Designing for Usable Privacy and Transparency in Digital Transactions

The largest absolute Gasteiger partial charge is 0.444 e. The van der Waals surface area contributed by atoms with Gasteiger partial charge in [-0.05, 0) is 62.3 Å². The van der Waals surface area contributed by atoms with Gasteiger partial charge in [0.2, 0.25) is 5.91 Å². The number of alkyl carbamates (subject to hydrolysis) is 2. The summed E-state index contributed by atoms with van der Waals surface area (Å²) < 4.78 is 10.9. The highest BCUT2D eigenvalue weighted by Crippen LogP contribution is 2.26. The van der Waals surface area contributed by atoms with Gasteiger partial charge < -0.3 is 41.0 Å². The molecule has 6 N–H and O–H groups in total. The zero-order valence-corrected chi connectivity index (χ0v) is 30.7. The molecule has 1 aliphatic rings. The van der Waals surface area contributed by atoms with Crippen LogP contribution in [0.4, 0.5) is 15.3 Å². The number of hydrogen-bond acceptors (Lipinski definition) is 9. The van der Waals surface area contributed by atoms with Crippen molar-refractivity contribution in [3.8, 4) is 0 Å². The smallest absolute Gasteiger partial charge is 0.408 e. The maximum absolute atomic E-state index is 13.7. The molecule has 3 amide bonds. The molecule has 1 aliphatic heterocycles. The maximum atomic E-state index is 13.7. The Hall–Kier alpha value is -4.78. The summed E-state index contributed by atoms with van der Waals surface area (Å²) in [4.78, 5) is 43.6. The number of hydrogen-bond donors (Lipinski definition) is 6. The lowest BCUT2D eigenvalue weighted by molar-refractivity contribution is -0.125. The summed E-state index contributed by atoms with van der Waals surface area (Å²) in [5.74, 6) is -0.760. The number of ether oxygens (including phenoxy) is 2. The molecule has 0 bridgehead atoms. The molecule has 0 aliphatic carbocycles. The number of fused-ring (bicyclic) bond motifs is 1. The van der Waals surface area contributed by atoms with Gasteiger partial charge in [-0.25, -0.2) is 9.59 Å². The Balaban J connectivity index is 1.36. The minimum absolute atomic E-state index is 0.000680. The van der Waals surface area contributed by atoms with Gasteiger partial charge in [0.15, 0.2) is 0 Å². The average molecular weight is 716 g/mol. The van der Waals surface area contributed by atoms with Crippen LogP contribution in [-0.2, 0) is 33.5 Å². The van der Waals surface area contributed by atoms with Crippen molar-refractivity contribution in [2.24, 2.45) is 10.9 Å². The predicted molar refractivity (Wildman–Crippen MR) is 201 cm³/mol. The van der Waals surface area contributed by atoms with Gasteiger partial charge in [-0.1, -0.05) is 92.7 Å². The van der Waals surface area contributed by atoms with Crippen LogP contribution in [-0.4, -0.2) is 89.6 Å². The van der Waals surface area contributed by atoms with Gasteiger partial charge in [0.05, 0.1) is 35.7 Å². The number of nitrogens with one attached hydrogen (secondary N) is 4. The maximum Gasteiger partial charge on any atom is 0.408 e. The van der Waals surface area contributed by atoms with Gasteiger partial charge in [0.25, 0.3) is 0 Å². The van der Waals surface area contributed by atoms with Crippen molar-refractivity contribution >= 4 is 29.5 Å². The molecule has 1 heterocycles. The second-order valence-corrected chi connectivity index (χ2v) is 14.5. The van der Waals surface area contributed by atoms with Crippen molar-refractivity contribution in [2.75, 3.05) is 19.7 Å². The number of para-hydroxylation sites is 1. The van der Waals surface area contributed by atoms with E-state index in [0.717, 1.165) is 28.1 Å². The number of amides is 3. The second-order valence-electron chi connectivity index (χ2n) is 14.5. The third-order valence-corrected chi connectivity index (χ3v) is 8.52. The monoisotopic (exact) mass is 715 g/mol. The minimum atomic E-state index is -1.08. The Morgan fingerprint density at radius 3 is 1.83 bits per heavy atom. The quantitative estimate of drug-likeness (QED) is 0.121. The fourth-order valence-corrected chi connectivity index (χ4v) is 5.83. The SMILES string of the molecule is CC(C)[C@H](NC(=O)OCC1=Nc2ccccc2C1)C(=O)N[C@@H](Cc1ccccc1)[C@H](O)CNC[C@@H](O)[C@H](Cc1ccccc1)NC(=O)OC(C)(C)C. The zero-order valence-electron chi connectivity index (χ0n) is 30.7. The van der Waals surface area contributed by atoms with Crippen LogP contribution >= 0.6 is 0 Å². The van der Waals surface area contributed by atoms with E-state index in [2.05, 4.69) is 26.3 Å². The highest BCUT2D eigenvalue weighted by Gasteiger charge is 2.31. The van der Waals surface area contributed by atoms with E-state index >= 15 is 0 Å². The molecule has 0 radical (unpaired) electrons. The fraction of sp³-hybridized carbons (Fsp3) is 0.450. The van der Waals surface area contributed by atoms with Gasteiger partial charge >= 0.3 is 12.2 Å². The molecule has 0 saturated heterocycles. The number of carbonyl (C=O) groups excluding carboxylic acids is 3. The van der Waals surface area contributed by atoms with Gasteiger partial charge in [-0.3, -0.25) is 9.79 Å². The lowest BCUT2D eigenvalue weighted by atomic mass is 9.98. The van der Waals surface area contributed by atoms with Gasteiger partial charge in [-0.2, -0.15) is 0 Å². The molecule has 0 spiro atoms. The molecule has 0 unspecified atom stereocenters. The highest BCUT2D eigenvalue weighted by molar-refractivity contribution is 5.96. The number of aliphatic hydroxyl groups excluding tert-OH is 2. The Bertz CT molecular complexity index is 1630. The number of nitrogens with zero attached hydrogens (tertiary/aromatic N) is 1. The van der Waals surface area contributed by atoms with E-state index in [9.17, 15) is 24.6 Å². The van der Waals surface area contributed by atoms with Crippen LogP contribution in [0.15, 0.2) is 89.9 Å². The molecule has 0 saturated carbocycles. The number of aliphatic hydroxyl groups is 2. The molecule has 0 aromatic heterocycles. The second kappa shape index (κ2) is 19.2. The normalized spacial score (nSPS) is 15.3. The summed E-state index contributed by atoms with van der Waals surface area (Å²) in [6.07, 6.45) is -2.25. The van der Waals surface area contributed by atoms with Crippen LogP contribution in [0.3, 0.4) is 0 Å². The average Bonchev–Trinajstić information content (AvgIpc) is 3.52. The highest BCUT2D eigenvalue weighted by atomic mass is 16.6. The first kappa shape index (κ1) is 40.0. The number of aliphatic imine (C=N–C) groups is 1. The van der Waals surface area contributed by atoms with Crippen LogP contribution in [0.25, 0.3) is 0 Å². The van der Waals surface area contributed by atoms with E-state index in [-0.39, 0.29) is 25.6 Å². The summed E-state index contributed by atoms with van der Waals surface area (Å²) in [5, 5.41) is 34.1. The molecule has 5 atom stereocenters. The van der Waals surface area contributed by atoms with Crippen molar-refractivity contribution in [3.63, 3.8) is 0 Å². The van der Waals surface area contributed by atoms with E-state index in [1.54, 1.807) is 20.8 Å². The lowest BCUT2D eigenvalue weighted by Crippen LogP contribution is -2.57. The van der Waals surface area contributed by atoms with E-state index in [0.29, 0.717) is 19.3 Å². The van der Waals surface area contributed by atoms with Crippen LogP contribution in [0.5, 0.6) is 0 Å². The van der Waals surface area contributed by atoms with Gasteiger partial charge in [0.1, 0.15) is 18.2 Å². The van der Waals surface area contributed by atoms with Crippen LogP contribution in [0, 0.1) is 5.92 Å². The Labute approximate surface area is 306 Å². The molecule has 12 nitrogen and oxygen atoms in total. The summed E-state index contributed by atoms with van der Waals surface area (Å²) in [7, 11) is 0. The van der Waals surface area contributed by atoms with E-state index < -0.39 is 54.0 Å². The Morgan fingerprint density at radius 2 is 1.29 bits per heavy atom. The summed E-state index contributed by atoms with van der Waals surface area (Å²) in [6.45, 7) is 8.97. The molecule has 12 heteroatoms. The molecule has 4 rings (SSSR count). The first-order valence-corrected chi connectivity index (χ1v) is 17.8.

Abstract: People engage with multiple online services and carry out a range of different digital transactions with these services. Registering an account, sharing content in social networks, or requesting products or services online are a few examples of such digital transactions. With every transaction, people take decisions and make disclosures of personal data. Despite the possible benefits of collecting data about a person or a group of people, massive collection and aggregation of personal data carries a series of privacy and security implications which can ultimately result in a threat to people's dignity, their finances, and many other aspects of their lives. For this reason, privacy and transparency enhancing technologies are being developed to help people protect their privacy and personal data online. However, some of these technologies are usually hard to understand, difficult to use, and get in the way of people's momentary goals.The objective of this thesis is to explore, and iteratively improve, the usability and user experience provided by novel privacy and transparency technologies. To this end, it compiles a series of case studies that address identified issues of usable privacy and transparency at four stages of a digital transaction, namely the information, agreement, fulfilment and after-sales stages. These studies contribute with a better understanding of the human-factors and design requirements that are necessary for creating user-friendly tools that can help people to protect their privacy and to control their personal information on the Internet.
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